Growing trees in a drought
Even with recent periodic snowfalls, we are entering the 2013 growing season under drought stress on trees. While trees are an investment in our landscape (both financial and aesthetically), choosing, planting and maintaining the best trees for drought conditions is important. How can you successfully grow trees in a drought?
K-State Research Extension Master Gardener Steve Michel will present the program at 6 p.m. March 26 at the Finney County Extension Office. At this time, topics will cover drought damage, signs of stress, protecting your trees from drought, drought-tolerant trees, proper planting and proper watering for maintenance.
To better facilitate setup, please RSVP by March 25 by calling the Finney County Extension Office at 272-3670 or emailing fi@firstname.lastname@example.org.
Omega-3-rich ground beef
Thanks to Kansas State University research, part of a healthy diet can include a hamburger rich with omega-3 fatty acids.
Jim Drouillard, professor of animal sciences and industry, developed a technique that enriches ground beef with omega-3 fatty acids — fatty acids that have been shown to reduce heart disease, cholesterol and high blood pressure — by feeding cattle a balanced diet. The enriched ground beef is named GreatO Premium Ground Beef and is being sold through Manhattan, Kan.-based company NBO3 Technologies LLC. It became available mid-February at select retailers in Buffalo, N.Y., and expands to leading retailers and restaurants nationwide later this year.
Omega-3 fatty acids are found in fish and plant oils. The United States currently does not have a recommended daily intake of omega-3s, though many doctors and nutritionists recommend between 1,200 to 1,600 milligrams daily, depending on a person's age and health.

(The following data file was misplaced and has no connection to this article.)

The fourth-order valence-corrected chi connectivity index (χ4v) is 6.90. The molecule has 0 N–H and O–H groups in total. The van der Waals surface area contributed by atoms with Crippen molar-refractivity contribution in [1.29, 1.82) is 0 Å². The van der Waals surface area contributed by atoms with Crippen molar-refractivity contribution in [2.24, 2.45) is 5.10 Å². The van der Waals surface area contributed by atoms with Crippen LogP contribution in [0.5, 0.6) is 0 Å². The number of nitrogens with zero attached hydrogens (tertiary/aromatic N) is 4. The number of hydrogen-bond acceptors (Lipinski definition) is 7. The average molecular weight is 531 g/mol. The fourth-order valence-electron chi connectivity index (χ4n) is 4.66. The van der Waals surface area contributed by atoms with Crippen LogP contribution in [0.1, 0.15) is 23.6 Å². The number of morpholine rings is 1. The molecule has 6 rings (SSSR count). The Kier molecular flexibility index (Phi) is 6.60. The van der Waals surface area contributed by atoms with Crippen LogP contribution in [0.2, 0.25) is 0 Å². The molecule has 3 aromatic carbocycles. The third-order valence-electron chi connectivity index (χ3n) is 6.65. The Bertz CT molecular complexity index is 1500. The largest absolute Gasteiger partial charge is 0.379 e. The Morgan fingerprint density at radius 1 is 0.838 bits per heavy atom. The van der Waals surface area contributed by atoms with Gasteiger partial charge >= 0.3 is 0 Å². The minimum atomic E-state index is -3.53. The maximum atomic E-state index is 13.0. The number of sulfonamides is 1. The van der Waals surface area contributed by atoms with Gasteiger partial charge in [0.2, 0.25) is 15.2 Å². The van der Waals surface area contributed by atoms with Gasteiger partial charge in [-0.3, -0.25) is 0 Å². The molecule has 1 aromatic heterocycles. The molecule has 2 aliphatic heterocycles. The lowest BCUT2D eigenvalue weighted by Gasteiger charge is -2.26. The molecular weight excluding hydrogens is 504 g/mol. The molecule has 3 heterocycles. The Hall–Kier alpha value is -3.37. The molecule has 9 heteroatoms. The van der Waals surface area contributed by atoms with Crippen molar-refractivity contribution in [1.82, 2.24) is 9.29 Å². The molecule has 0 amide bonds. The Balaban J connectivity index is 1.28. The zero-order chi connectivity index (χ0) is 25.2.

A quarter-pound hamburger made of the enriched ground beef has 200 milligrams of omega-3s and tastes the same as regular ground beef, Drouillard said. This makes the ground beef an alternative for people who want to add or increase their omega-3 fatty acids intake but do not want fish or supplements to do so.
"As a society, Americans' consumption of fish, especially fish that contributes to these omega-3 fats, is quite low compared to other proteins," Drouillard said. "Reasons for this include cost, access to fish and personal preference. Americans do, however, like hamburgers. So if we can give people a hamburger that is rich in omega-3s, it's an alternative form of a product that they already eat and does not require a lifestyle change, which is difficult to make."
The health benefits of omega-3s are not limited to humans. Studies show that dairy and beef cattle with an enriched diet of flaxseed and other omega-3 rich grains have fewer respiratory diseases. The cattle also have higher fertility rates, which helps offset infertility among dairy cattle.
Source: K-State University
K-State Research and Extension — Finney County is the front-door source to your everyday questions for information and knowledge. Every question is of value to you and us. Give us a call at 272-3670, email email@example.com, visit www.finney.ksu.edu, or better, walk in our front door at 501 S. Ninth St., for information to help you make a better decision.